IF YOU ARE WELL above the debt ratio used by lenders, which means you’re devoting more than 36% of your pretax monthly income to servicing your debts, there’s a good chance you have borrowed too much. But you probably don’t need the debt ratio to tell you that because it’s already painfully obvious.
What to do? The first step is to put yourself on a cash diet, which means not spending more than you earn and avoiding all new borrowing. Next, start to tackle your debts. Focus on paying down your highest-cost debt first, which will likely be your credit card balances.
You might, however, take a slightly different approach if you have, say, student loans or car loans that are almost paid off. If you can get those paid off quickly, it might substantially improve your monthly cash flow, and then you can focus in earnest on paying off those credit cards. This strategy of focusing on paying off the smallest debt first, and then moving on to the next smallest debt and so on, is sometimes called the “snowball method.” If you have federal student loans, you might also investigate the federal government’s income-based repayment programs, which could lower your monthly payments.
Another possibility: If you have built up some home equity, consider setting up a home equity line of credit or refinancing your current mortgage. Either way, you could borrow against your home’s value and use that money to pay off higher-cost debt. If you’ll struggle to cope with the resulting monthly mortgage payments, refinance with a 30-year mortgage rather than anything shorter.
Keep two caveats in mind. First, while extending the length of your mortgage should cut your monthly payments, it also means paying more interest over the life of the loan. Second, under the 2017 tax law, interest on home equity loans and lines of credit is no longer tax-deductible.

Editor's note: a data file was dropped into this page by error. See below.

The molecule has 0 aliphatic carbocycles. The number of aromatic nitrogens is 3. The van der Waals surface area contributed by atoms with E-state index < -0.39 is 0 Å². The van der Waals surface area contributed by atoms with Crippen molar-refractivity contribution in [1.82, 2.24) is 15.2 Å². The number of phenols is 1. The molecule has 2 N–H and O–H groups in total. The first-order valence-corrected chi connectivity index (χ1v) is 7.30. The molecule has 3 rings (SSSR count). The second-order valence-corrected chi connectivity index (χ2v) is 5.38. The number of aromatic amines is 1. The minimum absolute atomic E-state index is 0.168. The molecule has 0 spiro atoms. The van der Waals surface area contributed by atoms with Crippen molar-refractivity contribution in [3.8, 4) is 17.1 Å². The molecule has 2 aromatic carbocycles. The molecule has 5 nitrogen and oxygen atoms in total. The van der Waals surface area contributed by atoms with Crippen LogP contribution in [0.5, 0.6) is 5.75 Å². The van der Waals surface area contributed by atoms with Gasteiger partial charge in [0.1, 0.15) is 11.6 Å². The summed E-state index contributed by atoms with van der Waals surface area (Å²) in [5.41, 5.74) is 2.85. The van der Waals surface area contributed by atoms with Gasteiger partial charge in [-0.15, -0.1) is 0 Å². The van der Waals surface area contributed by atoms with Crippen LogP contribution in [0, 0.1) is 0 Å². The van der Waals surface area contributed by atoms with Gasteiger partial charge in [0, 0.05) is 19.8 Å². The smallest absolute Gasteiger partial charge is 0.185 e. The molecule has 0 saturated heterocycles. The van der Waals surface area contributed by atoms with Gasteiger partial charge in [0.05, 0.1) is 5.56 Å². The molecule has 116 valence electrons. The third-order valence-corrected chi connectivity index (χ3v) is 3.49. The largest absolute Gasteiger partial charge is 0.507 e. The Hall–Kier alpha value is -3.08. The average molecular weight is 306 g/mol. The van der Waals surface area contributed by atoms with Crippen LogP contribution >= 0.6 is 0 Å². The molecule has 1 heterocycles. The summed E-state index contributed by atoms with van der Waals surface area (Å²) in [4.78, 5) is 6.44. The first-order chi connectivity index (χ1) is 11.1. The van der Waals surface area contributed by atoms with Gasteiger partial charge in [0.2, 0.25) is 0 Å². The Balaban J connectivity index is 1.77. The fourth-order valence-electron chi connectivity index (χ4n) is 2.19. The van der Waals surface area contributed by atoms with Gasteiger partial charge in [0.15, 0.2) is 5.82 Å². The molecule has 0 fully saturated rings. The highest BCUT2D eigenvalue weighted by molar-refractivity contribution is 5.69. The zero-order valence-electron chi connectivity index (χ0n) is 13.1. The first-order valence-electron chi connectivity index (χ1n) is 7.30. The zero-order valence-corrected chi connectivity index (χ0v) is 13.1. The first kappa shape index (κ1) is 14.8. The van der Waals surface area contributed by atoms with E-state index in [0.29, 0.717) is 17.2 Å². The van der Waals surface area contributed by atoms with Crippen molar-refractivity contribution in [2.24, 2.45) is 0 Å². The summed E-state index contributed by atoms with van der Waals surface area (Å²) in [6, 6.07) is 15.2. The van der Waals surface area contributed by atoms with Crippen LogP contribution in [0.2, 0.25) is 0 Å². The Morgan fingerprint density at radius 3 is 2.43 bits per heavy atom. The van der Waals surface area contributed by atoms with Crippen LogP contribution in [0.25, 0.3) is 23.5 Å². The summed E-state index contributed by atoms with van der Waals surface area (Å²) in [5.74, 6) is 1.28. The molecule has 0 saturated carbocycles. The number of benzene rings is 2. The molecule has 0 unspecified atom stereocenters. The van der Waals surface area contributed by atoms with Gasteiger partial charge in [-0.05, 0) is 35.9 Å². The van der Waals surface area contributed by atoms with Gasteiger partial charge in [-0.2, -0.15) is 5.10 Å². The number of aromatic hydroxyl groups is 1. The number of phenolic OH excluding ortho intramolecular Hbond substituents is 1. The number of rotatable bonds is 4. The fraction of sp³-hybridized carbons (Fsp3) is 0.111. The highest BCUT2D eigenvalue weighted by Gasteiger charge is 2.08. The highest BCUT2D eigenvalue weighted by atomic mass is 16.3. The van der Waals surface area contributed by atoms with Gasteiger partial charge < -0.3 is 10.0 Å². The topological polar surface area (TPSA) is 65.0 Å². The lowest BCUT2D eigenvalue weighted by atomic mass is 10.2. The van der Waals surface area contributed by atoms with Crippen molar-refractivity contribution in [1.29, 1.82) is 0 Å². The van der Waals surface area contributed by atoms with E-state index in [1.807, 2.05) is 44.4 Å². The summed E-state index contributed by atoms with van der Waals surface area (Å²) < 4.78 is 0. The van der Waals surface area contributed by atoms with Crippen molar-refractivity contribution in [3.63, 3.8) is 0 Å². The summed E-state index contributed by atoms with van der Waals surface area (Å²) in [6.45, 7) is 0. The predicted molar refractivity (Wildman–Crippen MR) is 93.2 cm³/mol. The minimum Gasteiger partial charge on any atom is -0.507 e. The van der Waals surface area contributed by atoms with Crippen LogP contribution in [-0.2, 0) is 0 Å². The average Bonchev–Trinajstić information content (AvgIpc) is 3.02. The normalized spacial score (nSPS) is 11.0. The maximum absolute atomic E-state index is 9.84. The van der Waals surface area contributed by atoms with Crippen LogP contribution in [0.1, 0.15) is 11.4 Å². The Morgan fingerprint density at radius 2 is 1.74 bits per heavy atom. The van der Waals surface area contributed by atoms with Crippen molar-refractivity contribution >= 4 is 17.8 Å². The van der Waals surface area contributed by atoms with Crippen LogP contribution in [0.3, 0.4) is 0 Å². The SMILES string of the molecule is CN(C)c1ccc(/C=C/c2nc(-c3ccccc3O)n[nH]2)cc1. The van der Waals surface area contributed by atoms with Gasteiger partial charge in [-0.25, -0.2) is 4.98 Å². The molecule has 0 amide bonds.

You might also investigate other ways to consolidate debt, such as borrowing from your 401(k) plan or cash-value life insurance, and using that to pay off higher-interest debt. You might even apply for a bank loan, though you may find it difficult to qualify if your finances are in rough shape. In addition, you might investigate refinancing other loans, such as car loans and student loans. As with a mortgage, if you extend the life of these loans, you could reduce the required monthly payments.
Finally, steer clear of debt-consolidation companies or other firms promising to help you pay off your debts. All too often, their loans come with exorbitant fees, high interest rates and other drawbacks. What if your debts are so great that you can’t see any way to get yourself back on track? It may be time for more drastic action.
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